A presentity agrees to have certain data (called attributes) such as current activity, available communication means, and contact addresses made available to others. As a presentity, an application can publish presence data about itself, check to see if any new watchers wish to subscribe to its presence data, authorize those watchers it chooses to authorize, block those it wishes not to have access, and get a list of currently subscribed watchers.
A watcher is a consumer of such information. As a watcher, an application can request to subscribe to all or a subset of a presentity's data, poll for that data, and start and end presence notifications.
Applications use the Payment interface to charge an amount to an end-user's account using Diameter, refund amounts to that account, and split charge amounts among multiple end-users. An application can also reserve amounts, reserve additional amounts, charge against the reservation or release the reservation.
Applications use the WAP Push interface to send a WAP Push message and to receive status notifications about that message.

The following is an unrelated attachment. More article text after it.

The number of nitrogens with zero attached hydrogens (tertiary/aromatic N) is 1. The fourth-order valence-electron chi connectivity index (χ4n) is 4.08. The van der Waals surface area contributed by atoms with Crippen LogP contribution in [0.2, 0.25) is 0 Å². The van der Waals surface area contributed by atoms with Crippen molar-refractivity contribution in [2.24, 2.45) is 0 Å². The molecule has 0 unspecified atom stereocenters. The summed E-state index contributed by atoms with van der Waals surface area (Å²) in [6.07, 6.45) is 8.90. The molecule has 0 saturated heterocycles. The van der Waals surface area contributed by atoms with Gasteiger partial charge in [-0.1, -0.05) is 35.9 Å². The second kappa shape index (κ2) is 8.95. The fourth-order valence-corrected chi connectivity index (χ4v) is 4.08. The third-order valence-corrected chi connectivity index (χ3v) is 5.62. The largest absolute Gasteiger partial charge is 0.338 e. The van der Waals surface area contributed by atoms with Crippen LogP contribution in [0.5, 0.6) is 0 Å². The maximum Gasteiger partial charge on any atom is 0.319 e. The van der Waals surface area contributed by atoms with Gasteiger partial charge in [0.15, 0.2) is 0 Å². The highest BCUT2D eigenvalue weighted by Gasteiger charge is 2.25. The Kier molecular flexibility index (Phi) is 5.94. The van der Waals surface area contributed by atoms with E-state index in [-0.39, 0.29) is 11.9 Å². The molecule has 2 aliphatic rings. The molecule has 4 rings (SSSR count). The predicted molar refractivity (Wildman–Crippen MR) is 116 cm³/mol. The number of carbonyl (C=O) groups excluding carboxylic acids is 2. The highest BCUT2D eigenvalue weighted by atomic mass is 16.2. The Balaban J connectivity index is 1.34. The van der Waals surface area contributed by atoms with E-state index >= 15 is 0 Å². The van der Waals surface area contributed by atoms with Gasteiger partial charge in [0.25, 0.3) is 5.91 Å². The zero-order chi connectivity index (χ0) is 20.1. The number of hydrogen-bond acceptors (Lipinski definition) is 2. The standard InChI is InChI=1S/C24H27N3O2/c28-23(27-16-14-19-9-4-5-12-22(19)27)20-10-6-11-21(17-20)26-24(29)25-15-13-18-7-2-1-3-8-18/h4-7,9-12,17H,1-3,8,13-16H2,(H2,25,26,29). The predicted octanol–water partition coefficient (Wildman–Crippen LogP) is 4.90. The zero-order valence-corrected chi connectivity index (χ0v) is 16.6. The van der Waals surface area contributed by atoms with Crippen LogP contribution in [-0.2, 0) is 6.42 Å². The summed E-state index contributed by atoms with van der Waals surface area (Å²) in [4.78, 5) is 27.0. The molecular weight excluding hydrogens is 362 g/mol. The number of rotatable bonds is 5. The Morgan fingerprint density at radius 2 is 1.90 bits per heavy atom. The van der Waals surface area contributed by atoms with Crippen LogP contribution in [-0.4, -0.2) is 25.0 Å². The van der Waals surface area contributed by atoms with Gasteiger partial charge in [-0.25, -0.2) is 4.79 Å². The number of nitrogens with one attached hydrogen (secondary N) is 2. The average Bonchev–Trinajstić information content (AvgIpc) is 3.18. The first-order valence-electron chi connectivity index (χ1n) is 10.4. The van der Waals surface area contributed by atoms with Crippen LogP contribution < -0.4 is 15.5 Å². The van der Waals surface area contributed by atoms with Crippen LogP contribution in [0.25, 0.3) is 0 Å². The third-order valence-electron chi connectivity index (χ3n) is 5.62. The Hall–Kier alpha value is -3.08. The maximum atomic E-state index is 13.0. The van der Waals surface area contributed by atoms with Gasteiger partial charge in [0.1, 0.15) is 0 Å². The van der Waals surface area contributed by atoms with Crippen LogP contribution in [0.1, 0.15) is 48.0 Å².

Applications use the Subscriber Profile interface to query an operator's database for the attributes of an individual subscriber profile (for example, the terminal type), or for entire subscriber profiles.
Applications use the Session Manager interface to establish a session with the Services Gatekeeper operator. Operators can choose whether to use Services Gatekeeper in session-based mode.
You can develop applications and test them using the Application Test Environment (ATE).
This tool hosts a set of virtual communication services that correspond to many of the communication services provided by Services Gatekeeper. For example, you can test tasks such as opening sessions, sending and receiving messages, and examining delivery reports through a set of virtual communication services without having to connect to the network operator´s Services Gatekeeper installation.
For more information on using the Application Test Environment, see SDK User's Guide.